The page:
And I can’t wait to find more! I had my eye on a Pirate Festival that we always attend in Fort Pierce but the time crept past me and now it’s too late to find a cheap hotel. Oh well, now I know better, there’s always next year for that one and in the meantime I’m searching for other shows!

My first Solo Dress commission!

A happy dancer!

A happy dancer!

Yeah, I’m still excited about this!

This Thing!

Guess who found a tea bag and ate it on my bedroom floor?

Guess who found a tea bag and ate it on my bedroom floor?

"Nope ... not me ..."

“Nope … not me …”

we tried to explain to her that dogs who sleep under the tree get kicked out but she didn't fall for it.

we tried to explain to her that dogs who sleep under the tree get kicked out but she didn’t fall for it.

What didn’t get done:

Well, one of my main sewing goals this year was to recreate the dress in the painting The Promise, by Alan Maley


Sadly this didn’t happen, with everything else I was doing I couldn’t justify the money on the fabric. YET. I still very much want to recreate this dress. Hopefully I’ll do something worth rewarding myself for in 2016, and when that happens, it’s splurge time!

A Feis

I didn’t write about this, but I had sort of promised myself that I would finally compete in an Irish Dance competition. You have to understand, I’m not afraid to dance before a judge, (I love performing!!) my nerves are fairly cool. I simply don’t like the idea, or the way our competitions run. Mostly I don’t see the point or the waste of money. But lately I’ve been getting a little curious… How would I do?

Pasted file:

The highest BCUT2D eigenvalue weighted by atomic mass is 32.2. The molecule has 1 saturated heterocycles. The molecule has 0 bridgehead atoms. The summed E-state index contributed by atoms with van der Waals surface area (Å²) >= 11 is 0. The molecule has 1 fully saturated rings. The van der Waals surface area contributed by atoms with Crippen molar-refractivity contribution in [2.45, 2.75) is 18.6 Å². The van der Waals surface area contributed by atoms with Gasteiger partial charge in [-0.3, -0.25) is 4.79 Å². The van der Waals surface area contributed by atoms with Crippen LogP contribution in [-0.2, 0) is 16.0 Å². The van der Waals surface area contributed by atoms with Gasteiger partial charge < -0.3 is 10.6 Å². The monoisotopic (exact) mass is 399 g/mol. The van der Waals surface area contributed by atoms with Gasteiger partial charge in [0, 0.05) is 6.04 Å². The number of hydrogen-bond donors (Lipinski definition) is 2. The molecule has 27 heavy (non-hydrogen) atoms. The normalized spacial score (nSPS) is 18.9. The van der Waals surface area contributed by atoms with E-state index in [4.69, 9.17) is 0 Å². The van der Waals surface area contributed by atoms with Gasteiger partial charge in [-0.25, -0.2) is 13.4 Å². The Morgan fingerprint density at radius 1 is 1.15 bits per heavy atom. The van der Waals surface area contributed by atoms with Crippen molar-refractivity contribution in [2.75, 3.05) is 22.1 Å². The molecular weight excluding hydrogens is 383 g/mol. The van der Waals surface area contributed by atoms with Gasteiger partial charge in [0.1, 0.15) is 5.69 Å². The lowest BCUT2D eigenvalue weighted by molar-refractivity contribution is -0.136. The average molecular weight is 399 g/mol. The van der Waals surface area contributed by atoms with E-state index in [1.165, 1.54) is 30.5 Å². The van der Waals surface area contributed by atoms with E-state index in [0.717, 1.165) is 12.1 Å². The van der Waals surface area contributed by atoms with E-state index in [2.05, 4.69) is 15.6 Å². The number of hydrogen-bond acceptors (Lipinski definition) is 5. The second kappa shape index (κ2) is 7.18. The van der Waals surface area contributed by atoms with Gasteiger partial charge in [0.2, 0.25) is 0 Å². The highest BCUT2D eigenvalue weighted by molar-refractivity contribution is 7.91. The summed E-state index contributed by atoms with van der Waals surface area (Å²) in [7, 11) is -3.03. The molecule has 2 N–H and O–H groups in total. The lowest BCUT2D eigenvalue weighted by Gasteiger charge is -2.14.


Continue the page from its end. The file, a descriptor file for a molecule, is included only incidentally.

Well, I wimped out but just… maybe… next year?

Finish one of my ongoing manuscripts.

One is still neck deep in rewriting and others are half done. Pirate fest preparation really threw me off consistent writing. However, I am happy to report that I’ve quite suddenly made leaps and bounds in my rewriting-yesterday I had the best writing day in months!

So what about next year? Well, I’m not the type to make resolutions for the new year, but there are certain things I hope to accomplish in 2016. If I push myself I can maybe start querying again by, or before, summer, who knows? Maybe this will be the year I find an agent, and from there …??? I intend to further explore selling on Etsy and will be expanding my shop shortly. I also have some dance themed ideas in the works that will mix my dancing and costuming!

With so many possibilities, 365 days suddenly seems quiet short! Happy New Year to everyone!

Any writing/sewing/dancing resolutions out there? I’d love to hear them!

Wait, what kind of blog is this?

I introduced this blog as blog about me becoming a published writer so some people might be confused that I rarely talk about my actual writing. There is a simple reason for this. THERE IS NOTHING TO WRITE ABOUT. For me to focus solely on my writing would look something like this: